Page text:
The counter-image: even with their masks on, it was easy to discern that the room was filled with men and women. They were White and Black and Brown. They were Asian and South Asian. And they were cheering for and with each other.  People from six different continents collaborated, transcending the limitations of language and the infinitude of space.

What would it take for our nation to pin that picture to the bulletin board of our hearts? What would happen if we chose that achievement of communication and cooperation over the execrable acts of destruction and desecration?

My Teacher Chick Corea

Our teachers come to us from so many places. The classroom is, of course, the traditional location for learning. I remember some of my teachers so well. Mrs. Marshall, of 4th and 6th grade, taught me how to think critically about what I do and what I say. My 5th-grade teacher, Mr. Krupa, taught me how to carry a football. Mr. Kleiman, my Hebrew School teacher in 4th grade, taught me how to read and write Hebrew. At Wesleyan, Rabbi Michael Berenbaum taught me how to read traditional and contemporary texts and approach the Holocaust.

But we have so many other teachers in our lives, people who have never met us but whose impact is profound and everlasting. The writer Ray Bradberry taught about the wonderment of imagination through science fiction. The philosopher, Richard Rubenstein, taught me about the deepest dimensions of Jewish life after Auschwitz. A guy named Elliot taught me how to open my car’s frunk off of a YouTube video.

And then there’s music. Some lyricists have taught me how to express the pain of losing love. The first time I heard the Beatles For No One from the Revolver album, I was 13. Now, what did I know of real heartbreak? Not much. Yet that song knocked me sideways, and it prominently featured in subsequent breakups. It gave me insight into the vocabulary of emotion.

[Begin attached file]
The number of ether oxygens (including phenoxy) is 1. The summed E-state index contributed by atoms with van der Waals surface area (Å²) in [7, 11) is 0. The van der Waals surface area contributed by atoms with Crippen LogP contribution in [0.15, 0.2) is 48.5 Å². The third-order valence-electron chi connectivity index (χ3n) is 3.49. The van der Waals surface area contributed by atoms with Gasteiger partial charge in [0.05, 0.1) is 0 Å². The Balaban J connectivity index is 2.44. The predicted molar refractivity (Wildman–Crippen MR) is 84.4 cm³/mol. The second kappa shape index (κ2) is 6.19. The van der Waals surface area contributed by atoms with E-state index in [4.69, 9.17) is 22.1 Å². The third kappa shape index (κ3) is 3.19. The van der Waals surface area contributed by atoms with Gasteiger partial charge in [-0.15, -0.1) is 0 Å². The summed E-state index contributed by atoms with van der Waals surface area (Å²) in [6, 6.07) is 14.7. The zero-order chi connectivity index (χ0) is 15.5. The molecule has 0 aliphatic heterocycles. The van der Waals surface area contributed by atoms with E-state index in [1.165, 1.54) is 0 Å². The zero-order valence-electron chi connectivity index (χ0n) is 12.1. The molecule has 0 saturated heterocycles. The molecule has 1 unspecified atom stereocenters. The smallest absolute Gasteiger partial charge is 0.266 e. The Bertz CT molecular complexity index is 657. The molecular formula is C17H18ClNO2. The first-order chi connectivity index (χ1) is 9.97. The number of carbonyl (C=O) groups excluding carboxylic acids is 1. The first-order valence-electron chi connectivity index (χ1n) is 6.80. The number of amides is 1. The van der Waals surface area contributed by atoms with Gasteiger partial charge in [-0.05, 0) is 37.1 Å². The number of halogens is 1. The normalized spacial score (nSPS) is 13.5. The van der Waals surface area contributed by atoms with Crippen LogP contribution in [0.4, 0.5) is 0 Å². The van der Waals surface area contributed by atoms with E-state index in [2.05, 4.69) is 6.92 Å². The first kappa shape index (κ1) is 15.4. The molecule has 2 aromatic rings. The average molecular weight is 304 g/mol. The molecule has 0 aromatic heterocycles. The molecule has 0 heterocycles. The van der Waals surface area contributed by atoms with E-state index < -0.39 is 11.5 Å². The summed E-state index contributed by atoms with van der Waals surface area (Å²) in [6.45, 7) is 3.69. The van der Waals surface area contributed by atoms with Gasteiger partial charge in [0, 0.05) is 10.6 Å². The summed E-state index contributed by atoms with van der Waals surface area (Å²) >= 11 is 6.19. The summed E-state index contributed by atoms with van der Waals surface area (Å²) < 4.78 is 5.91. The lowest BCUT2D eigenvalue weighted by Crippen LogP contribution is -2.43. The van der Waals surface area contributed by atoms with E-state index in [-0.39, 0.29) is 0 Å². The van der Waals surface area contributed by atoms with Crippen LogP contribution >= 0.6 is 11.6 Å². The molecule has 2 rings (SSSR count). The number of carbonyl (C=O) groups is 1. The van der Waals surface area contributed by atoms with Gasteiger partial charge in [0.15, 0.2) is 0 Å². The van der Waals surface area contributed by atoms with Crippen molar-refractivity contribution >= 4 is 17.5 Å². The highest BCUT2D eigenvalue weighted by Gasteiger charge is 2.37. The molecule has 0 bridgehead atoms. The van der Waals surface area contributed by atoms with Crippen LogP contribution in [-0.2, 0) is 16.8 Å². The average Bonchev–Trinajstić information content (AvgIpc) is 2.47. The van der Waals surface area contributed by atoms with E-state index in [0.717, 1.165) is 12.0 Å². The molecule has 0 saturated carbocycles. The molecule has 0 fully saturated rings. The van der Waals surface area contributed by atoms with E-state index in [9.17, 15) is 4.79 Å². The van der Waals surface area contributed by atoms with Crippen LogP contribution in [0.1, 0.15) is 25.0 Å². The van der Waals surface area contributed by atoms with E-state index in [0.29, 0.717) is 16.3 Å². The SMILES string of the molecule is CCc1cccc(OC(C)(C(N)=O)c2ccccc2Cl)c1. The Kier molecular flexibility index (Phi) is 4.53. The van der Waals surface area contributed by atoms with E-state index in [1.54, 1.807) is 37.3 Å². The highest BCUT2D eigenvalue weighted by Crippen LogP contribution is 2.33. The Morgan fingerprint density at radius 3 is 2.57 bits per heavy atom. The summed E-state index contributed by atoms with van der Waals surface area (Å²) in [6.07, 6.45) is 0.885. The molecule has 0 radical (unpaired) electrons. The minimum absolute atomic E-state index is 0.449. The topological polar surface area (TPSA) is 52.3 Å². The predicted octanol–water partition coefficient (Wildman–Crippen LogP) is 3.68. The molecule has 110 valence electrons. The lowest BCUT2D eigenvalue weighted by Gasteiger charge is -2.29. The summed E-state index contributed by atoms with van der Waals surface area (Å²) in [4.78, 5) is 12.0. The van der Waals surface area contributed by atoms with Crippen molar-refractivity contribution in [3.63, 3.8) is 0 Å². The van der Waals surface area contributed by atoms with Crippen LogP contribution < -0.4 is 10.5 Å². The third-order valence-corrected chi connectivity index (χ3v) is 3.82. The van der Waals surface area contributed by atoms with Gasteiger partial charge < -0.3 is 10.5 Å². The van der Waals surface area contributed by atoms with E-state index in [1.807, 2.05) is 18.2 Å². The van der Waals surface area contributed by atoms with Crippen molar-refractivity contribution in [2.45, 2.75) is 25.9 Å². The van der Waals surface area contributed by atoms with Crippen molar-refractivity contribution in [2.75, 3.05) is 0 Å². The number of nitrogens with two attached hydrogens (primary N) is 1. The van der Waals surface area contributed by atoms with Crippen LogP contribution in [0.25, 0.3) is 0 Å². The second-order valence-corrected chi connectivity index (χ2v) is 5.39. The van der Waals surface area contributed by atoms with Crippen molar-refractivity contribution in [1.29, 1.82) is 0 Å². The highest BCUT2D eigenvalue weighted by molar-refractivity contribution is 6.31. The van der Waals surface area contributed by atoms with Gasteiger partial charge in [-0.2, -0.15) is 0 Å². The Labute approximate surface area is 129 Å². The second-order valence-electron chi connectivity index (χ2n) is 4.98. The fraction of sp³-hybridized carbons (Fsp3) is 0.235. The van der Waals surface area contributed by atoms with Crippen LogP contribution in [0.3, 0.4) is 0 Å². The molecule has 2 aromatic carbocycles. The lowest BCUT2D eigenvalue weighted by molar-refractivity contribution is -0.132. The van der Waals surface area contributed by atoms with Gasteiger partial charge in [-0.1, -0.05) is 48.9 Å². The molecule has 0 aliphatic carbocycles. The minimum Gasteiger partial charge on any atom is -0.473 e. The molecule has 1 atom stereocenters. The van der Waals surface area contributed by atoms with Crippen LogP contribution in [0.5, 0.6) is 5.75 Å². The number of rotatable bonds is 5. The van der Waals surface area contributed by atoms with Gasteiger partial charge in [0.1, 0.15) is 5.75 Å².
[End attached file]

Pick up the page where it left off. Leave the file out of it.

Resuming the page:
I’ve never met Paul McCartney, and I never had the pleasure of shmoozing with John Lennon. But they gave me more than entertainment. They gave me insight into the reaches of the human spirit. Lennon and McCartney rank up there with my reading teacher of first grade: they provided me with tools for perceiving the Universe and how I fit in it.

Then there are my jazz teachers, and there are so many. Today I am thinking about Chick Corea, a foundational jazz pianist, and virtuoso, who died yesterday. His death felt very sudden, and it hit me hard. His fellow pianist, McCoy Tyner, died almost one year ago. He was another favorite of mine. He taught me about the way music tells a story without lyrics.

McCoy played with a kind of power and energy that engaged me at the very core of my being. He taught me how to let go of the linear and step into the rarified air of improvisation and dare to follow one line, then another, then another… and then return to Earth, safe and sound.

McCoy did not go for funk or fusion. He was an acoustic piano man. While he didn’t disdain other musicians or their choices of expression, McCoy had his wheelhouse and pretty much stayed in it his entire career. I experienced him as a rather formal character, who could sometimes be austere even when he was swinging hard.

Chick Corea, whose chops were deep and mighty, taught me about the beauty of music and how it inspires and honors the human soul. His music touched me to my core.  Chick taught me something else, something about flexing to try new things and go other places. Chick created over 70 recordings and played on hundreds of others. His discography is jaw-dropping. He didn’t get hung up on labels. He played spectacularly intricate solos that pushed into avant-garde jazz. He played flamenco melodies. He played with Bobby McFarren. One of his last releases was a virtuosic recording of classical music.

My teacher, Chick Corea, taught me to transcend traditional boundaries. He pointed out that the unifying quality of music transcends the channels through which it flows. Chick could and did laugh and groove during a performance. He could also be very focused and intense.